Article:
As I wrote on the other page, "Marvellous"
Proof of failure of policymaking, writ large.
But fear not! More Worthless Money will save us all.

And you can be sure that our Orr is in the same boat and rowing in the same direction

Our only hope now is....Grant Robertson.

Our only hope is Robertson? I'll take ny chances with the sharks and swim fot it.

going down with the ship

Not really RCD, the initial thunder were already initiated by RBA & Fed. Then the first two weeks of lockdown Mr. Orr stated he's not going to do such 'knee jerk'.. but in the end? the rest is history, Ours outdone the US & OZ by significant country ratio margin. Looking how good feel the news result coming from NZ, whilst RBA.. nodded for willingness of natural correction for couple months (which is good for OZ, willing to endure slightly unpleasant medication).. Now, they're full on following us. All along? this game works like F1 racing, who is willing to push on, with limited petrol, who is going to pit for earlier service etc. - NZ is at the top there, without any kind of break at all.. so let's watch the outcome.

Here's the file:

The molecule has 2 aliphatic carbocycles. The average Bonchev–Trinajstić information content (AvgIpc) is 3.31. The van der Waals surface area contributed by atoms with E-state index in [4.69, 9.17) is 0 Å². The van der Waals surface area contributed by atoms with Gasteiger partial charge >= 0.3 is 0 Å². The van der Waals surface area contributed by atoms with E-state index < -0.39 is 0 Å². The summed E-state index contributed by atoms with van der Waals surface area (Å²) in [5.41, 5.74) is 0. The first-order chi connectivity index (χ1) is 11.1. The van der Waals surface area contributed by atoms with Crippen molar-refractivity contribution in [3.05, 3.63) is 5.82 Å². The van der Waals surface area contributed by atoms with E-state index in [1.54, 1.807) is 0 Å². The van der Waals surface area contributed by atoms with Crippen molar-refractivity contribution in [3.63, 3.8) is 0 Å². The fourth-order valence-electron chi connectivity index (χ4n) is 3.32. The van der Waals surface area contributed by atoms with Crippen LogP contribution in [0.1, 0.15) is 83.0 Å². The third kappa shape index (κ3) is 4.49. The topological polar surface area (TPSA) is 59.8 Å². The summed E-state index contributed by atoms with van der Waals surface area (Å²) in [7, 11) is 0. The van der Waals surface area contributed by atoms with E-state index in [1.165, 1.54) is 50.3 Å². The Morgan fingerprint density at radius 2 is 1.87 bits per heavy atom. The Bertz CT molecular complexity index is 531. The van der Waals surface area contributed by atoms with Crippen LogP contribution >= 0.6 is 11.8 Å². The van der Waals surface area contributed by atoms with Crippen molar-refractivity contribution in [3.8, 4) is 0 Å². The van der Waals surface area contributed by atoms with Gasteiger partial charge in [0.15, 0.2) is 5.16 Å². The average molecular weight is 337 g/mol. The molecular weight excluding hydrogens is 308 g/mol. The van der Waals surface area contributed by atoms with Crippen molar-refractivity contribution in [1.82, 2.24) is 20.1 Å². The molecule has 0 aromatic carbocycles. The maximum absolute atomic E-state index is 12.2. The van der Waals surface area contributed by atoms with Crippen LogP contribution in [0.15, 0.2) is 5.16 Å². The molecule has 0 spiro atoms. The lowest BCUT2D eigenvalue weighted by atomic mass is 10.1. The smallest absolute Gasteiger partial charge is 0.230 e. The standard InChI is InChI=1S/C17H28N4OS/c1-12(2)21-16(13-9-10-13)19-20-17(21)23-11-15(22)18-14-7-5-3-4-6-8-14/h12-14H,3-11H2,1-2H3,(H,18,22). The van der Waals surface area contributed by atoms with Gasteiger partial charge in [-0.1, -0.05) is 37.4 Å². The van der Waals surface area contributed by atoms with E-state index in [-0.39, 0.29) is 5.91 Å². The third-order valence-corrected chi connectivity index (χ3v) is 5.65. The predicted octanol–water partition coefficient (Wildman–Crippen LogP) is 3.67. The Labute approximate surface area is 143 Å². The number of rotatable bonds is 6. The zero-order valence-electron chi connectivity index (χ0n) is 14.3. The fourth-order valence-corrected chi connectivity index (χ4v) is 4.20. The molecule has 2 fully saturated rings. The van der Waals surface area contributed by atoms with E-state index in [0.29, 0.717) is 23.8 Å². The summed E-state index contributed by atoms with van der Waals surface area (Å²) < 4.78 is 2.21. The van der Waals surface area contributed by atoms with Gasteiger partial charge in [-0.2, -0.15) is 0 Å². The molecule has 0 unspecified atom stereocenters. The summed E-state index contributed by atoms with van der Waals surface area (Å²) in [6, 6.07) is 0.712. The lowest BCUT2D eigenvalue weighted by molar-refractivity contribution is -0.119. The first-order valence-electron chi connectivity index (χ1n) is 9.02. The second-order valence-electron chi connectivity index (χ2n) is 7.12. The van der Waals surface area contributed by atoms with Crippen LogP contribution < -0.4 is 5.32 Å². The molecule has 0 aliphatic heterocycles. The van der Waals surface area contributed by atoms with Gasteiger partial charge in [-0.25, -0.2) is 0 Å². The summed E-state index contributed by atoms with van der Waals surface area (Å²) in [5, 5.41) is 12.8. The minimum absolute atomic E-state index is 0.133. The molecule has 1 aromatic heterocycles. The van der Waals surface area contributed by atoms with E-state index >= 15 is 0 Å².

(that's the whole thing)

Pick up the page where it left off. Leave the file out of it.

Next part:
NZ is also heading in the right direction with its contemporary monetary policy.

TTP

Please elaborate.

Contemporary is placebo wording, toned down version... aka of MMT. Not much differ to very identical car model manufacturing.. but ended up with 'different brand logo'.

Does anyone understand Pusheen's comments?

Attempted translation:
"Contemporary" is a toned down way of saying "modern". In other words, TTP is referring to Modern Monetary Theory (MMT) but with a different name, not unlike two models of car that differ only in badging.

You're welcome.

I presume TTP is referring to NZ's monetary policy being consistent with expert opinion and analysis that it achieves the best economic outcome for countries and their economies.

See https://www.rbnz.govt.nz/monetary-policy

Australia's last quarter inflation was 0.7% = computer says OCR cut = 0.25% to 0.1%.